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The Candles Melted

by Lightsong


The cries of pain were warnings of death
in that house made barren by the intruder's cruelty,
disgusted by a speck of dust scattering on the floor—
melted parts of the candles—while forgetting he was
an intruder, unwanted and uninvited.

The pitch of woes—so high it hurt the world's ears—
came from the candles that had yet
to support flames brightening them.
They melted, because the flame they did support
did not enlightened but destroyed— it destroyed them.
It would prevail to pulverize others
the candles guarded close in fear and love.

All because of a house.
All because of whispers from the wind
coming from an unknown source—no,
all because of the stinging lies dressed as absolute truths.
All because the intruder saw the lights as
bringers of maddening inferno.

The candles understood some of them
were lit to annihilate under a misguided—or was it beneficial?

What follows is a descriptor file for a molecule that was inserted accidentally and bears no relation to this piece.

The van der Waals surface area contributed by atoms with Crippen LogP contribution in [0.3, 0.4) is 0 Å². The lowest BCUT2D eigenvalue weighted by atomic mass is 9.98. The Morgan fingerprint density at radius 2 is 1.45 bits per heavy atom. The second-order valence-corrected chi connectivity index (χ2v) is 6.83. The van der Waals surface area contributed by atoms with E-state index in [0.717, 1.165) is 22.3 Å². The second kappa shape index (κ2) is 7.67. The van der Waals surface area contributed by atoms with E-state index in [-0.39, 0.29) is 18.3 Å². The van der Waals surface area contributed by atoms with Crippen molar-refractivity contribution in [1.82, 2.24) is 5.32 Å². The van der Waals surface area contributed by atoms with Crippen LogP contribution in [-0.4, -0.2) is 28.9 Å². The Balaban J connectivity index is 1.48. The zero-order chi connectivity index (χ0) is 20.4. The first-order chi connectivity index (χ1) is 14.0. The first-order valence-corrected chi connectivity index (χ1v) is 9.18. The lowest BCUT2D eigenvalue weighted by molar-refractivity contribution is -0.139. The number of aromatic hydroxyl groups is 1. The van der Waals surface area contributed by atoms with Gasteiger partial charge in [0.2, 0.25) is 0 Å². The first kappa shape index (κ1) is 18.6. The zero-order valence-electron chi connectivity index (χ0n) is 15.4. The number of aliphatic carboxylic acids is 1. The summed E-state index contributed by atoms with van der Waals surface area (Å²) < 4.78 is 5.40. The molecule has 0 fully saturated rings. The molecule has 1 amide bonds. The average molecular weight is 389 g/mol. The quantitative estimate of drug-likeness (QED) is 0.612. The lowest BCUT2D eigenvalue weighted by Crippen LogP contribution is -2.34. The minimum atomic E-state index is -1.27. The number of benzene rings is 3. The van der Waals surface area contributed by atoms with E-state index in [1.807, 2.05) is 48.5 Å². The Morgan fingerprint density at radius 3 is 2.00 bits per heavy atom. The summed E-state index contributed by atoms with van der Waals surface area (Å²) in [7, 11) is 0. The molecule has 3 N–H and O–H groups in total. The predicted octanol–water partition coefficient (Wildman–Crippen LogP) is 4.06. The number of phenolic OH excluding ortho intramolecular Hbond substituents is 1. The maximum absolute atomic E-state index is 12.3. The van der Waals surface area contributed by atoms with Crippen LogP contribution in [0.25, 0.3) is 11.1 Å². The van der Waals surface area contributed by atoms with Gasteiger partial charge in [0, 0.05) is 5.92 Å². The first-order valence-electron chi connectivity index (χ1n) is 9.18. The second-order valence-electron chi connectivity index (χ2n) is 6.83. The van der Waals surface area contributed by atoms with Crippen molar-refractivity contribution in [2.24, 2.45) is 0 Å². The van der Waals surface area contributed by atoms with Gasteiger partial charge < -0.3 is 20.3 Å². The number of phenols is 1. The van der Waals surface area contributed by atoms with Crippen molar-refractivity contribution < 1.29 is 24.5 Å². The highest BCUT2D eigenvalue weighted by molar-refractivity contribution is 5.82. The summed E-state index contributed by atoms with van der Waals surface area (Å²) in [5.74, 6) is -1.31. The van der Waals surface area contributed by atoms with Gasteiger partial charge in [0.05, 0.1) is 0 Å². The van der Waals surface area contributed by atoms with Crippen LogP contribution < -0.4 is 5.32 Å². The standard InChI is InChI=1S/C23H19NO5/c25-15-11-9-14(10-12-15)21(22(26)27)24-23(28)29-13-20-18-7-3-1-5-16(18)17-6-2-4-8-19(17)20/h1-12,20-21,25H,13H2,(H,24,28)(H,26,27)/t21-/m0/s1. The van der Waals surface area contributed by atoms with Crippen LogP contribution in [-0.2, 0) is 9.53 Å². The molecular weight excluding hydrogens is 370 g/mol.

—belief that they did it for good,
that they did it to cease the monsters
assisting the intruder.
The candles were against their lethal others, but
why should the candles be the target too?

They melted while the world watched
with its loud protests but limited actions
as the power rested in the hand of the intruder
who frowned and clicked their tongue,
firmly believing the house belonged to them.


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99 Reviews


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Sun Jun 05, 2016 6:01 pm
Remington38 says...



Hello, This was written so well and the description is so good. My favorite line is " All because of the stinging lies dressed as absolute truths." It is so elegant and the way each line flows is really nice. You can feel all of the emotion brimming behind all of it. Overall very good. Keep on writing!




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Sat Feb 06, 2016 2:00 am